I first came across Andrew Brown through his fine 1999 book The Darwin Wars (jacket blurb from Daniel Dennett: ‘I wouldn’t admit it if Andrew Brown were my friend. What a sleazy bit of trash journalism’).
Much of Brown’s beat has been coverage of religion (in the UK), and he approaches the subject with considerable sympathy. The “wars” in the Darwin book are not centrally religious (well, not in the God sense), since the subject is primarily internecine intellectual battles, not evolution vs creationism. But buried in a footnote was a signal to me that Brown and I shared a particular point of view: “The clearest and most delightful example of how to think about religious belief is still William James’s The Varieties of Religion Experience” (p171 in the 1999 UK edition). Indeed.
Like Brown, I came to recognize the virtues of Varieties rather late. My undergraduate focus was on the later Wittgenstein, and while of course I encountered James, he didn’t really click with me until I reread Varieties (and subsequently a great deal more of James) decades later.
[A digression: there seems to me to be an affinity between the later James and the later Wittgenstein, though I’d be hard-pressed to define exactly what I mean by that. Russell Goodman’s little book Wittgenstein and William James is interesting, but to my mind too much focused on the less interesting early work of both philosophers.]
(I do beg Andrew Brown and the Guardian to forgive me for my rather extensive, nay, wholesale, quoting of this piece.)
When I started to write about religion I had no doubt that the future would be more secular and no less rational than the past I had grown up in. I was astonished to discover that there were still educated people who believed that St Paul had anything of interest to say about anything. It seemed obvious that they would fade away even within the church as they had faded outside. I thought that people who had learned about science could not take seriously the possibility of a world which was, as Carl Sagan put it, “demon-haunted”. I made my 13-year-old son read The Selfish Gene, and asked Richard Dawkins to sign his copy.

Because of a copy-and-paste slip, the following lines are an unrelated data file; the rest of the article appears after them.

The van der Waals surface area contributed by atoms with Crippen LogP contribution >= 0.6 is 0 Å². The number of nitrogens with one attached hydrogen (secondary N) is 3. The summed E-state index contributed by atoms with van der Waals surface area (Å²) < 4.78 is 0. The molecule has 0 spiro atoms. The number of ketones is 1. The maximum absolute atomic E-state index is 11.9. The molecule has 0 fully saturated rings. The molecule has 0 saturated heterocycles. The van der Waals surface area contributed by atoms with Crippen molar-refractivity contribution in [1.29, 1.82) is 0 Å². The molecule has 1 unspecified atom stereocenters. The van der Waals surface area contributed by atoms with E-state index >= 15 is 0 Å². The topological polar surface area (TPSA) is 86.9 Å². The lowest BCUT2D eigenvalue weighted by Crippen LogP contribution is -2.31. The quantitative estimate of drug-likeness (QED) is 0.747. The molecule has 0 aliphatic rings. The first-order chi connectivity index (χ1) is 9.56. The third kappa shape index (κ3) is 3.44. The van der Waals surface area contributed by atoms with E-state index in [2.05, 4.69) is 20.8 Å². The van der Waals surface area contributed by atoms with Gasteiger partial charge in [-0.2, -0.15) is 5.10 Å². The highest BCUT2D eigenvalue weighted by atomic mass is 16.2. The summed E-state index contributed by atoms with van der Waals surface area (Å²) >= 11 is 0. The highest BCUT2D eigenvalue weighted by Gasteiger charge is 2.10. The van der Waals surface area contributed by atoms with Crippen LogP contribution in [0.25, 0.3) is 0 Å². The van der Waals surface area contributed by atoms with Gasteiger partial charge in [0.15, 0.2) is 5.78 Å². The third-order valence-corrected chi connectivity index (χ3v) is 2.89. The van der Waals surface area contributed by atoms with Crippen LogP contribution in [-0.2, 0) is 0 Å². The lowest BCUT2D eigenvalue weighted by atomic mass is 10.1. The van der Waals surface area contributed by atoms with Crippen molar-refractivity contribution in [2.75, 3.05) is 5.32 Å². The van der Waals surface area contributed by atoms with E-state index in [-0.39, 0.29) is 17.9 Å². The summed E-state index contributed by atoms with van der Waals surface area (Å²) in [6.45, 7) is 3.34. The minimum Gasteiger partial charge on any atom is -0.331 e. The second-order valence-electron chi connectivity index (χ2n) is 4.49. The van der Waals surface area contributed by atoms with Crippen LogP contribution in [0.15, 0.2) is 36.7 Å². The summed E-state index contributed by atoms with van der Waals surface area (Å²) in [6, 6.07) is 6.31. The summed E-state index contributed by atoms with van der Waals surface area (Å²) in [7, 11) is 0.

I suppose it’s 15 years since any of those hopes seemed plausible to me. Today, there are more people calling themselves atheists in the US than ever before, but superstition – as distinct from organised religion – is also a huge and growing business. Astrologers are the highest paid writers on Fleet Street. Creationism is just as absurd as it ever was, but much better funded. Globally, there have never been more believers alive than there are today, just as there have never been more slaves than in today’s world.
So it’s obvious that my earlier faith in the progress of reason was misplaced. The future may very well be more secular, but it won’t be any more rational without a tremendous moral effort — and any collective moral effort will have much of the characteristics of a religion, including a tendency to objectify and later to personify the abstractions by which we orient ourselves in world.
I still don’t for a moment believe in petitionary prayer or an intervening God; as I have said earlier; I don’t even think that the existence of God is a very interesting question. What has changed is what I believe about belief.
The trigger was two-fold. One was reading William James with real attention, but what had provoked that was rereading The Selfish Gene after a prolonged absence while I had been writing about religion. What that book said about biology seemed to me luminous and profound. What it said (in passing) about Christianity was palpable nonsense. I don’t mean here the opinion of God. I mean the description of faith, and of the psychology of belief.
No matter how often is it repeated that religious faith is uniquely and by definition a matter of assent to propositions for which there is no evidence, this simply won’t do as a description. Quite probably some or all forms of religion do involve assent to untrue propositions but so does any programme to change the world. So, for that matter, does belief in memes, or supposing that we, uniquely as a species, can overcome the tyranny of our selfish genes.